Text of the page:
Previous studies have shown that Endo-F3 can efficiently cleave fucosylated triantennary complex type N-glycans (65). The potent hydrolytic activity on branched complex N-glycans led us to investigate whether the glycosynthase mutants derived from Endo-F3 are able to transfer triantennary N-glycans. For this purpose, we carried out a semisynthesis of TCTox starting from the isolation of the N-glycans from bovine fetuin, a natural glycoprotein that carries sialylated bi- and triantennary N-glycans. The synthetic scheme was summarized in Fig. 4. Previously, the components and structures of N-glycans from bovine fetuin have been well characterized by chromatographic separation, HPAEC-PAD analysis, and detailed NMR studies (67,–70). The majority (>80%) of the N-glycans were triantennary N-glycans with varied degrees of α2,6- and/or α2,3-sialylations at the terminus. For a relatively large scale preparation, we first purified bovine fetuin on the gram scale from fetal bovine serum using a previously reported method with some modifications (58). The N-glycans were released from bovine fetuin using Endo-F3 and were partially purified by acetone precipitation and extraction with 60% methanol (60, 71). The crude N-glycans showed multiple peaks on HPAEC-PAD with four major peaks as the triantennary N-glycans carrying 2–3 sialic acids in isomeric α2,3- and α2,6-linkages (Fig. 5A). After desalting on a Sephadex G-25 column and then further purification by ion exchange chromatography using a HiTrap DEAE FF column, fractions that contained the trisialylated triantennary glycans were desalted using a Sephadex G-25 column giving two major trisialylated triantennary complex type N-glycan isomers differing only in the linkage of the sialic acid on the 6′-mannose arm (5) (Fig. 5B). The assignment of the peaks was based on a detailed HPAEC-PAD analysis of fetuin N-glycans reported previously (67, 69). The isomeric nature of the sialylated N-glycans was confirmed with ESI-MS analysis showing m/z species at 893.8 and 1340.01, respectively, corresponding to the [M + 3H]3+ and [M + 2H]2+ species (calculated M = 2677.39). Desialylation of 5 with sialidase gave TCT (6) as a single species with >95% purity (Fig. 5C). The only minor (<5%) contamination could be attributed to a triantennary N-glycan isomer that contains an isomeric α1,3-galactosidic linkage, on the basis of the assignment reported previously (67,–69). ESI-MS analysis confirmed the cleavage of the sialic acids, and the observed single species at m/z 902.46 corresponding to [M + 2H]2+ is in good agreement with the calculated molecular mass (M = 1803.64). The triantennary N-glycan (6) was converted into the corresponding glycan oxazolines (7) in a single step by treatment with an excess of 2-chloro-1,3-dimethylimidazolinium chloride and triethylamine in water, following the procedures reported previously (37, 57, 72). The reaction was monitored by HPAEC-PAD, and the product formation was found to be essentially quantitative (Fig. 5D). HPAEC-PAD analysis clearly showed a shift of 3 min in retention time as the oxazoline derivative eluted before the free sugar (Fig. 5D). The product was purified from the reaction mixture by gel filtration on a Sephadex G15 column. The identities of the triantennary N-glycan (6) and the corresponding glycan oxazoline (7) were further characterized by two-dimensional 1H/13C HSQC NMR analysis (Fig. 6). The NMR signal assignment (Fig. 6A) of glycan 6 was in good agreement with a similar triantennary derivative with two GlcNAc moieties at the reducing terminus (70), and the results further confirmed the homogeneity of the asialylated triantennary N-glycan (6). The two-dimensional 1H/13C HSQC spectrum (Fig. 6B) of glycan oxazoline 7 clearly showed the expected downfield shift of the reducing end anomeric proton to 6.1 ppm with a J1,2 coupling constant of 7.3 Hz, which is a signature for the anomeric proton of sugar oxazoline.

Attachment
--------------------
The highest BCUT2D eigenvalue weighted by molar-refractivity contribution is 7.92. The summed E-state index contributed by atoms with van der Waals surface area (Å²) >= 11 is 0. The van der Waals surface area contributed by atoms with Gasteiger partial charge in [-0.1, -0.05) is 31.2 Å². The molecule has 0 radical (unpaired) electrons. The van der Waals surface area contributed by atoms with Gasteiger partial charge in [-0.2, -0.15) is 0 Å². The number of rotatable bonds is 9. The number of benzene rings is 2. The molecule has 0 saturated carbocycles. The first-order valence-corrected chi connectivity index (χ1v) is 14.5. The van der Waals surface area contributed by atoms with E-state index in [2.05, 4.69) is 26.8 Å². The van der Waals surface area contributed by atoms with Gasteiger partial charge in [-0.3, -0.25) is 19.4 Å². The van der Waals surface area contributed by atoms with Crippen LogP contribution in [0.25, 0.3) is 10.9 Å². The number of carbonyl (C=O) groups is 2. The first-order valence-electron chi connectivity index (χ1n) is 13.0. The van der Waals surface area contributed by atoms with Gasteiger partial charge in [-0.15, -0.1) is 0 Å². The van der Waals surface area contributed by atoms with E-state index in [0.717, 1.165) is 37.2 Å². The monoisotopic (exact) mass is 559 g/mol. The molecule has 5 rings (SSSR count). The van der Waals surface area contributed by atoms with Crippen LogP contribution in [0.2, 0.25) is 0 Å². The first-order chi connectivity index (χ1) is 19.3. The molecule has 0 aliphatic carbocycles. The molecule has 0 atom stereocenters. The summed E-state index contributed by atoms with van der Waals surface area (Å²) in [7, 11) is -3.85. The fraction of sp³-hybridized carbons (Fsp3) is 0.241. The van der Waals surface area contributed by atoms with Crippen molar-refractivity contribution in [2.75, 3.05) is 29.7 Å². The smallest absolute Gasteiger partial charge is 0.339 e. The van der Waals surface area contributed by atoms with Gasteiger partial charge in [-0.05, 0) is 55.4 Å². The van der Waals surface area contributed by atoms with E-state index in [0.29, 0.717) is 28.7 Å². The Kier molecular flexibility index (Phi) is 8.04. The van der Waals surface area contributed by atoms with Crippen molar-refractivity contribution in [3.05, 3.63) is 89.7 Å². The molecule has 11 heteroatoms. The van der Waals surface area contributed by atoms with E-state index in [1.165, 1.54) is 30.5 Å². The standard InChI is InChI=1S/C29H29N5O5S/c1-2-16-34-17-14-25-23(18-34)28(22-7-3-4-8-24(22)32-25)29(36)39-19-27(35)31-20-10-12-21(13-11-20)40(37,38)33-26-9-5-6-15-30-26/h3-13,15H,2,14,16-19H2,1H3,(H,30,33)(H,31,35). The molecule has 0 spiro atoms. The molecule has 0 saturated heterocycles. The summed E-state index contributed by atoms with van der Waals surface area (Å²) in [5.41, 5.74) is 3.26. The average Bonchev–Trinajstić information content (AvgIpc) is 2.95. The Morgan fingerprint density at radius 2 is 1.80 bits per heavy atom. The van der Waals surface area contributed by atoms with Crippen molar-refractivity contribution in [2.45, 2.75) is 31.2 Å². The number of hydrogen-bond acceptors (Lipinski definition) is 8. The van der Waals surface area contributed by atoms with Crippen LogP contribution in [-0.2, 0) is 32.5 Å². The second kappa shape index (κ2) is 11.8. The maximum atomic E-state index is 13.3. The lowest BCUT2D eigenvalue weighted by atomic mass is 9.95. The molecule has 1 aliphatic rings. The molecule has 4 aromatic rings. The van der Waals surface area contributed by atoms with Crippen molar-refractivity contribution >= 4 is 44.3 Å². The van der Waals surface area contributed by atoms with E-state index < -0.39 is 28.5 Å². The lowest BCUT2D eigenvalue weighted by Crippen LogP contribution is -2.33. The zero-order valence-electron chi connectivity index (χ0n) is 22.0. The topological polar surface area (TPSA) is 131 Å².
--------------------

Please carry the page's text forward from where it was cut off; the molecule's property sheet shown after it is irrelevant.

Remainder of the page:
With the synthetic triantennary complex glycan oxazoline in hand, we selected the CD52 glycopeptide, a small glycosylphosphatidylinositol-anchored glycoprotein found on the surface of mature lymphocytes and sperm cells, as a target to test the Endo-F3 mutants and glycosynthase mutants from other endoglycosidases. We performed the transglycosylation with Endo-F3 D165A using the TCTox (7) as the donor and the Fucα1,6GlcNAc-CD52 (8) as the acceptor substrate, the synthesis of which was described previously (56). The reaction progress was monitored by HPLC analysis, and the product was analyzed with LC-MS. We found that the Endo-F3 D165A mutant could efficiently use the triantennary glycan oxazoline (7) as substrate for transglycosylation to form the corresponding triantennary complex type CD52 glycopeptide (9) (Fig. 7). HPLC monitoring showed an m/z species of 1129.80 corresponding to [M + 3H]3+ (calculated molecular mass, M = 3385.09). We found that a quantitative conversion of the Fucα1,6GlcNAc-CD52 (8) to the glycopeptide (9) could be achieved within 2 h when a 3-fold excess of the glycan oxazoline (7) was used, demonstrating the efficiency of the Endo-F3 D165A-catalyzed transglycosylation. We have also tested several glycosynthases described previously, including the D233A mutant of Endo-S, the N322A and N322Q mutants of Endo-D, the N175Q mutant of Endo-M, and the N171A mutant of Endo-A (29, 30, 32,–34). We found that none of those glycosynthases were able to transfer triantennary complex glycans from the glycan oxazoline. Thus, the Endo-F3 mutants generated here represent the first endoglycosidase-based glycosynthases capable of transforming branched triantennary complex type N-glycans for complex glycopeptide synthesis.